The Procrastinator Guide to Time Management

By Samantha Wilson

Updated Over a Week Ago

Minute Read

I’m a procrastinator. Please help!

How to manage your time? That’s easy. Just don’t procrastinate!

Whenever someone says that to me, I feel like clapping them on the back and saying, “Thank you so much! You just solved all my problems. I will never procrastinate again!”

If only it were that simple!

The reality is, that there are many things going on in the mind and heart of a procrastinator. A lack of focus, poor organization, and sometimes just overwhelming anxiety about failing. This can cause someone to leave a project to the last minute, even with the best of intentions.

How about some real help for you procrastinators out there?

Here are some secrets to mastering those projects and accomplishing your goals.


1. Create a Master Task List

A master task list comprises those things that you were hired to do but somehow never quite get to. For most of my career, I worked as an English teacher. The work of planning lessons, instructing, and grading took up so much time that it was easy for me to forget about some of the other things that I had been hired to do.

If I knew about the master task list, mine would have looked something like this:

  • Effectively integrate technology in the classroom
  • Build a World Language program in the lower grades
  • Vertically align with other World Language teachers
  • Advocate for the World Language program in my school

The next step is to take each of these headings and break them down into smaller tasks.

For example:

Effectively integrate technology in the classroom:

  1. Attend relevant workshops and conferences
  2. Schedule meetings with the school’s Technology Integrator
  3. Get involved with online forums and discussion groups about the use of technology in the classroom

As you can see, none of these tasks are particularly urgent. However, they are important because they are directly tied to the job description.

Over time, I was so bogged down in urgent, day-to-day demands that most of these important tasks got postponed until Never. A master task list would have been a huge help to avoid that mistake.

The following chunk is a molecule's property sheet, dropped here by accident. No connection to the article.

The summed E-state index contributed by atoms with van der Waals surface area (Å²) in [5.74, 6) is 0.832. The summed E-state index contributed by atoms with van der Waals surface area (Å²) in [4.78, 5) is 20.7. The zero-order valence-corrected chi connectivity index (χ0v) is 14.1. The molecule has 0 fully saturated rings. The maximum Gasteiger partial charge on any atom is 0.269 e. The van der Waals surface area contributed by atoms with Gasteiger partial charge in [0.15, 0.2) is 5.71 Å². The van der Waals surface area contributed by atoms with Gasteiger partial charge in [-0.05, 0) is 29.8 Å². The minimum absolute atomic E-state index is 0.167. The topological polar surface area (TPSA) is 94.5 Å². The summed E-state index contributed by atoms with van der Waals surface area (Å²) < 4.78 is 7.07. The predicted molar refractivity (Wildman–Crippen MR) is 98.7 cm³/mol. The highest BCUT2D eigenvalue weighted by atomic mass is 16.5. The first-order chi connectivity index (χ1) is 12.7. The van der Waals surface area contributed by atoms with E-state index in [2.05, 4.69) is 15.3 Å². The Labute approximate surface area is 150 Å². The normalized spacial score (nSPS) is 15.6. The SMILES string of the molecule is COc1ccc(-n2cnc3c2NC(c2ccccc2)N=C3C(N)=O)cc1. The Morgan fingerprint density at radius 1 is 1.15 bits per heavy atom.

2. Make a To-Do List

Like most abstract random procrastinators out there, I tend to be skeptical of the old-fashioned to-do list. How is it going to help me to write down what I need to, “Finish Procrastination Article?”

I already know that I need to finish it, as well as wash the car and go grocery shopping.  Do I really need to write that down?

One thing that I have learned over time is that a carefully constructed to-do list makes a huge difference in the ability to set goals and accomplish them.

For most of my life, my to-do lists looked something like this:

Now, there are several problems with the list. First of all, the article needs to be done today, but it’s the third item after “clean house,” which is so vague that it could potentially mean spending five hours going through my son’s old school papers.

Also, if I was supposed to text a friend about plans to get together that day, it’s not going to work really well if 5 PM rolls around and I am still only on the third item on the list.

I have found that procrastinating often translates into being a bad friend who either doesn’t show up or cancels plans at the last minute.

Instead, try some different things the next time you create a to-do list to make it more effective. For one thing, make sure that no task on your list will take you more than an hour or two to complete. If it is a huge task (like cleaning the house), break it down into smaller ones (such as “dust the living room” or “clean the bathroom sink.”).

Then, prioritize each of the tasks on your list based on their level of urgency.  If it is absolutely crucial that this task is completed today, prioritize it as near the top. It is a very important but slightly less crucial task; put it in the middle.

It can also help to assign the different priorities of tasks a letter of the alphabet (A-D, with A being the most important). Then go through your list in order of importance.